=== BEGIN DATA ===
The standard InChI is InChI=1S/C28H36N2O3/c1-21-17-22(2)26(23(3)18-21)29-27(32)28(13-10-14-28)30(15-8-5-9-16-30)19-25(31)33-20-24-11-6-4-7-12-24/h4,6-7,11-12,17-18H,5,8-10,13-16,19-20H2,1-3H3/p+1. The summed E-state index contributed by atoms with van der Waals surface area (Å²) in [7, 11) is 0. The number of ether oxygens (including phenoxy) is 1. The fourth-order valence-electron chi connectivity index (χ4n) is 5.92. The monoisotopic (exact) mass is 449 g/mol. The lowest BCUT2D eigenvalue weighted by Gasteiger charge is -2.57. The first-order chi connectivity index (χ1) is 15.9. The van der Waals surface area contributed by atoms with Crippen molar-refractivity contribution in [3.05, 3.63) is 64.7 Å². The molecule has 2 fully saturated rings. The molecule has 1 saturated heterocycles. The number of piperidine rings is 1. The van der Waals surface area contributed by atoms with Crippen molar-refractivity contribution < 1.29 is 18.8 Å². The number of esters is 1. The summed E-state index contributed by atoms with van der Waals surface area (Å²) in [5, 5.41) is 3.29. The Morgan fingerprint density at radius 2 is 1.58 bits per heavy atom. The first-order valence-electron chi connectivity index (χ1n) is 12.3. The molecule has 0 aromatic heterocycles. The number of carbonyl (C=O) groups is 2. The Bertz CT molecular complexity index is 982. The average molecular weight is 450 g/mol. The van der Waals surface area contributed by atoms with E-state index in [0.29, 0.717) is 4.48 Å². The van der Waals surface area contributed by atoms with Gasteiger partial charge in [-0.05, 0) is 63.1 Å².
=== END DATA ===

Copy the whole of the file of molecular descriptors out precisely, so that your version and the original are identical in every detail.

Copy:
The standard InChI is InChI=1S/C28H36N2O3/c1-21-17-22(2)26(23(3)18-21)29-27(32)28(13-10-14-28)30(15-8-5-9-16-30)19-25(31)33-20-24-11-6-4-7-12-24/h4,6-7,11-12,17-18H,5,8-10,13-16,19-20H2,1-3H3/p+1. The summed E-state index contributed by atoms with van der Waals surface area (Å²) in [7, 11) is 0. The number of ether oxygens (including phenoxy) is 1. The fourth-order valence-electron chi connectivity index (χ4n) is 5.92. The monoisotopic (exact) mass is 449 g/mol. The lowest BCUT2D eigenvalue weighted by Gasteiger charge is -2.57. The first-order chi connectivity index (χ1) is 15.9. The van der Waals surface area contributed by atoms with Crippen molar-refractivity contribution in [3.05, 3.63) is 64.7 Å². The molecule has 2 fully saturated rings. The molecule has 1 saturated heterocycles. The number of piperidine rings is 1. The van der Waals surface area contributed by atoms with Crippen molar-refractivity contribution < 1.29 is 18.8 Å². The number of esters is 1. The summed E-state index contributed by atoms with van der Waals surface area (Å²) in [5, 5.41) is 3.29. The Morgan fingerprint density at radius 2 is 1.58 bits per heavy atom. The first-order valence-electron chi connectivity index (χ1n) is 12.3. The molecule has 0 aromatic heterocycles. The number of carbonyl (C=O) groups is 2. The Bertz CT molecular complexity index is 982. The average molecular weight is 450 g/mol. The van der Waals surface area contributed by atoms with E-state index in [0.29, 0.717) is 4.48 Å². The van der Waals surface area contributed by atoms with Gasteiger partial charge in [-0.05, 0) is 63.1 Å².